Review by Paul Birch, photos by Martin Tierney
I’ve seen Ali Clinton live a number of times, in various bands, and usually fronting rock trios. A talented youth, the influences of Rory Gallagher and to a lesser degree Jimmy Page were always evident in his fiery blues rock playing. Tonight he’s covering broader terrain, travelling in pastures trod by Virgil & The Accelerators and since that band’s just announced an early retirement there’s an opening to move up the ladder. His band are tight, and he keeps his own soling to a curious minimum tonight, but what’s noticeable is an improvement in his voice – Previously in tune but generally bland, a couple of years down the line it’s now more ragged, manly even. He puts on a good performance tonight and no one’s disappointed.
Walking on stage to The Who’s ‘Won’t Get Fooled Again’ suggests that you’re either already jaded by life or have got a lot of hutzpah, being willing to play your own music after such an almighty rock classic’s been heard. Let’s go for the latter because Inglorious work their backsides off tonight, yet are rarely seen without a smile on their collective faces.
They open with a bang, flashing lights flooding out over what’s now become a sizeable audience as they race round stage with the exception of Swedish guitarist Andreas Eriksson who opts for a cool foot-on-monitor pose to one side of Nathan James who strides centre stage, a big guy with an even more sizeable vocal range giving it large singing ‘Until I Die’. As on their debut album they follow it with the Deep Purple-drenched ‘Breakaway’, Ericksson’s solo kept brief but making every note count and James letting out a whoop and holler that brings the song to an end.
They’re six men strong tonight, but the name of their new keyboard player eludes me. His playing adds a more chorale quality to the band’s overall sound but it’s strange that the familiar piano refrain of Rainbow hit ‘I Surrender’ isn’t so prevalent when only third number in they play it as a cover version. Rather what we get is a hard ‘n dry rock take on the number. The audience are receptive regardless. What’s apparent though, is success has caught Inglorious unawares, and they seem genuinely appreciative.
While they’re hardly shrinking violets and no doubt have a game plan in mind, that they’ve been championed on radio by Planet Rock and gone from supporting The Winery Dogs to headlining themselves within a few short months, means they’re further ahead than where they expected to be and probably haven’t even considered writing new songs for a sophomore album when their debut’s still brand new. Thus we get three covers rounding the set out.
Aside from ‘I Surrender’ we’ll get another much underplayed Blackmore number in Deep Purple’s ‘Lay Down, Stay Down’ – one that James says Glenn Hughes has given them the okay to play live on his home turf here in The Black Country – it’s a fabulously elasticised version too, the contrasts between its main riff and smug musical asides given full measure while James demonstrates his vocal comfort zone is pretty much anywhere he pleases shifting from Hughes’ high to vintage Coverdale’s low register with ease. Earlier in the set we’ll witness one of the first of several songs where the full band commit themselves to harmony vocals and it’s like watching Uriah Heep at their most classic as they each man a microphone stage front. It’s on a Toto number called ‘Goodbye Girl’ I’m not familiar with and as with everything else it’s aggravatingly hard for the critic in me to find fault with.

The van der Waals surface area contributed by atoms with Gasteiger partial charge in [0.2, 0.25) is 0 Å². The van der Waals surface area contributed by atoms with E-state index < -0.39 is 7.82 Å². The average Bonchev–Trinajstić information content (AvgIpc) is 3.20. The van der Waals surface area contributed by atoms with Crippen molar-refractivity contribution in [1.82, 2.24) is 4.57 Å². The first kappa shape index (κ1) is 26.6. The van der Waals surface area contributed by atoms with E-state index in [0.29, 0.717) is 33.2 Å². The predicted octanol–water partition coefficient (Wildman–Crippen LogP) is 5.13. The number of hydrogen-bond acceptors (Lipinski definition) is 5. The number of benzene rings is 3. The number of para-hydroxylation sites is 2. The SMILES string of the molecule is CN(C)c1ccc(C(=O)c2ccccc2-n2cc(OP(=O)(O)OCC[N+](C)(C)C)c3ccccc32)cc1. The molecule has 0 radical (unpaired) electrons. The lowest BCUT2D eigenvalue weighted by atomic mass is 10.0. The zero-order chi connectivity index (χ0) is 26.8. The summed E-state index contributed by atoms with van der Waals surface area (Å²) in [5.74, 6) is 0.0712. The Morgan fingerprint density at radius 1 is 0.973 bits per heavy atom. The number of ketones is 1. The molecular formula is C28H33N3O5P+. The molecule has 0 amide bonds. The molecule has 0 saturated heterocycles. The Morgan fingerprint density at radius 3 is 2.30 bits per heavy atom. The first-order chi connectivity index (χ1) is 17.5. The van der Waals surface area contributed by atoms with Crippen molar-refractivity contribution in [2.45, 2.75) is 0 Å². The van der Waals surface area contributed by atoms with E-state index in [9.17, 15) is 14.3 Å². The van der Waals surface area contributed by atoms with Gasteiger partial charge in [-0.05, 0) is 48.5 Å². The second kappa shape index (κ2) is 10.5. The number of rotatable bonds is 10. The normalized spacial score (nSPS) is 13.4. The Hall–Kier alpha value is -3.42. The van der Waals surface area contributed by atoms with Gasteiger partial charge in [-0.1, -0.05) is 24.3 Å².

The song itself may well be the choice of second guitarist Wil Taylor, who’s noted Steve Lukather among his own personal influences. His role shouldn’t be underplayed; his slicked back hair dishevelled after only a few numbers and covering his face as he rocks and bounces back and forth pouring out riffs, the odd solo and crunching down chords over Eriksson’s more elegant, slick solos. Meanwhile, bass player Colin Parkinson and drummer Phil Beaver bring their weight to bear on tracks like ‘High Flying Gypsy’ and get the stage to themselves during a rhythmic workout on an extended version of ‘Girl Got a Gun’.
Tonight’s song highlights include ‘Holy Water’ that goes from subtle blues to a raging full-on rock’n’roll monster while they all stand there calmly singing harmonies into those microphones and ‘You’re Mine’ where James’ face turns red as his voice hits helium-filled notes, yet doesn’t fluff a single one. He really is phenomenal. But the fact that he’s got such a strong, fluid band around him is what makes it all work so well. Sure you can tell there is an awful of choreographed movement going on from all of them, but they’re in the entertainment business so they’re giving you their money’s worth and when they play the heavy metal for belly-dancers tour de force that is ‘Inglorious’ itself I’m gobsmacked.
Encoring with new single ‘Unaware’ Inglorious will leave the stage one final time triumphant, a band whose audience will continue to grow if the cards continue to fall right. I’ve no idea who’s managing them but I hope they treat them right, and don’t push them too far, too fast; causing burnout and a dip in quality. Much rather they maintain these glorious high standards we have been privy to tonight.